The 2006 Cowboys will be remembered for Tony Romo's place-holding gaffe in the first-round playoff loss to Seattle, but things began to unravel for Bill Parcells' club on New Year's Eve. Hosting a Detroit squad which hadn't won a game since Nov. 5, Dallas kept pace in a contest that boasted six lead changes. In the end, though, the Cowboys' secondary had no answer for Jon Kitna (306 yards, four touchdowns) or his destructive duo of Mike Furrey (11 catches) and Roy Williams (104 yards, two touchdowns). Detroit won, 39-31, to improve its record to 3-13; Dallas was sent spiraling into the postseason.
Jets at Rams (2004)
Only a few seasons after dominating the NFC, the Rams were just trying to hold on in 2004. They entered the final week of the season with a 7-8 record and an outside shot of qualifying for their fifth postseason over a six-year stretch. On the other sideline was a 10-5 Jets squad that owned one of the NFL's top defenses. Early on it showed, as Steven Jackson and Marshall Faulk couldn't find room to roam (they combined for just 44 yards on 17 carries). QB Marc Bulger made up for the running game's woes with 450 passing yards to help St. Louis keep up. In overtime, Jeff Wilkins nailed a 31-yard field goal to send the .500 Rams into the playoffs, where they knocked off Seattle before falling to Atlanta.
Vikings at Cardinals (2003)
At the beginning of the year, Minnesota looked unbeatable. Mike Tice's club opened with a 6-0 record, including wins over all three division rivals. Then things fell apart. Heading into the last contest of the regular season, all Minnesota needed to do to wrap up the NFC North was beat a 3-12 Cardinals team that had lost seven in a row. But despite beating Arizona every way possible on paper, the win wasn't in the cards. The Cardinals scored two touchdowns in the final few minutes, including a 28-yard pass as time expired, to win 18-17. Minnesota became the second team in league history to begin a season 6-0 and fail to qualify for the playoffs.
Colts at Texans (2003)
By 2003, Peyton Manning had earned a reputation for failing to get the job done in the postseason (0-3). In the final week of the regular season, Manning's Colts needed a win over lowly Houston to wrap up the AFC South. They had to work harder than expected. Houston built a 17-3 heading into the final quarter. Edgerrin James opened the quarter with a touchdown run, and following an interception several minutes later, Manning hit Brandon Stokley to tie it up. Mike Vanderjagt's 43-yard field goal as time expired gave the Colts the division title. And in a home game against Denver the following week, Manning got his first playoff win.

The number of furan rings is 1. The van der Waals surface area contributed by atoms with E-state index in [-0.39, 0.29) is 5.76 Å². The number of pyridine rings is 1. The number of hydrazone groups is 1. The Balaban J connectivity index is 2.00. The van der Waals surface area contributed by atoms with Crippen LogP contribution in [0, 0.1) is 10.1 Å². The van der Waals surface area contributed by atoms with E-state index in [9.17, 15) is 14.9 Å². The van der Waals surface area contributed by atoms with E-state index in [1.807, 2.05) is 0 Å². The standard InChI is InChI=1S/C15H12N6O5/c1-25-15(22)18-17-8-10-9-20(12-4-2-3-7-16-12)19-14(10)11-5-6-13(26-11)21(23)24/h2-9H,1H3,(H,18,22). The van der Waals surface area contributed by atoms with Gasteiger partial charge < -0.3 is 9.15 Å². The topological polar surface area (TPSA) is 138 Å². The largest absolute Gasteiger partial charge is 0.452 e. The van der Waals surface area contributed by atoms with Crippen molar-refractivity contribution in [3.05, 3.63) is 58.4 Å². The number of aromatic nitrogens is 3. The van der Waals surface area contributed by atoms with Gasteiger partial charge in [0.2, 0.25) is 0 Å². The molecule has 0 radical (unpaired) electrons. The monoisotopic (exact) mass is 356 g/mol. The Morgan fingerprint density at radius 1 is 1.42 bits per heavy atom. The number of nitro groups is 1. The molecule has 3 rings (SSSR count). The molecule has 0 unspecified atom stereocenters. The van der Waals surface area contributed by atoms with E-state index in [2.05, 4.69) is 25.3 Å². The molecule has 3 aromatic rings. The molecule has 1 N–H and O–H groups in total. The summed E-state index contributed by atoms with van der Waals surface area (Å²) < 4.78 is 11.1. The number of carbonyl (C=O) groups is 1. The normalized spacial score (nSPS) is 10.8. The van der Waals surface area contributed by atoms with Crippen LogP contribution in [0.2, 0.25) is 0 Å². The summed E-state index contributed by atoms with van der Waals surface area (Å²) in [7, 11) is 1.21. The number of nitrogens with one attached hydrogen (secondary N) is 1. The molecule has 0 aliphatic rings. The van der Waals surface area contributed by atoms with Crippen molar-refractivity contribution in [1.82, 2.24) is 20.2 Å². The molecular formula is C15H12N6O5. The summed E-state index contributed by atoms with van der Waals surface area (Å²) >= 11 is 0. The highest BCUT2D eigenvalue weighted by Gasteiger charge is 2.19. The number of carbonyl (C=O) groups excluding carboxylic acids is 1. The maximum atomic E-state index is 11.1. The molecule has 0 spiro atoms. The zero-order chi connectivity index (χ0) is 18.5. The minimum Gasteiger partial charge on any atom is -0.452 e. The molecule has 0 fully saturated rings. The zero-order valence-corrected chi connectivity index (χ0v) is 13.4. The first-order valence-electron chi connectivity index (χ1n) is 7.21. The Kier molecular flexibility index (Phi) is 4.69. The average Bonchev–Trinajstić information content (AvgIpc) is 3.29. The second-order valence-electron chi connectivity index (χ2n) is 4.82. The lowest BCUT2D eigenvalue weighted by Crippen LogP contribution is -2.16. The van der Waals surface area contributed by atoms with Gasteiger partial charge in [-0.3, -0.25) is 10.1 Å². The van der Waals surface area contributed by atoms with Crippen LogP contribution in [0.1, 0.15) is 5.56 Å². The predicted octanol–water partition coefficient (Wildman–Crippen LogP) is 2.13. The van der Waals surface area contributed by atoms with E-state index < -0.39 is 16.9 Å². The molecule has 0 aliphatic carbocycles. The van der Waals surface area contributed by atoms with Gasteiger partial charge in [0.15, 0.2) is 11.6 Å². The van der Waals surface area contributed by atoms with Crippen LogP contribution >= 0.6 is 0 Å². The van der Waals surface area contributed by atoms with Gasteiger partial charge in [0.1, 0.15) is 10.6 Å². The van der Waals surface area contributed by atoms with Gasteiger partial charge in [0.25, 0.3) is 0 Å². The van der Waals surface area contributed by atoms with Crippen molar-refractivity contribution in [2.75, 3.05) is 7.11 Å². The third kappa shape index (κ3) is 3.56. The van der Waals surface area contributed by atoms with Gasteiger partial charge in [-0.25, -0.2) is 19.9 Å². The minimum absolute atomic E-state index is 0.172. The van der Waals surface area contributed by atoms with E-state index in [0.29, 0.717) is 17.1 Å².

Packers at Jets (2002)
The Packers were one of the hottest teams in football at the end of the 2002 season, and many predicted Brett Favre would lead them to San Diego for Super Bowl XXXVII. A win over the Jets would give the Packers a first-round bye and home-field advantage throughout the playoffs. Instead, Chad Pennington lit up the Packers' defense by throwing four touchdown passes in a 42-17 rout. The win helped the 9-7 Jets claim a playoff spot; the loss dropped Green Bay to the NFC's No. 3 seed, and the following weekend Favre and company became the first Packers team to lose a playoff game at Lambeau Field (to Michael Vick and the Falcons).
Mike Beacom is a pro and college football writer whose work has appeared in numerous print and online sources. He is also the author of The Complete Idiot's Guide to Understanding Football (Alpha, 2010). Follow him on twitter @mbeac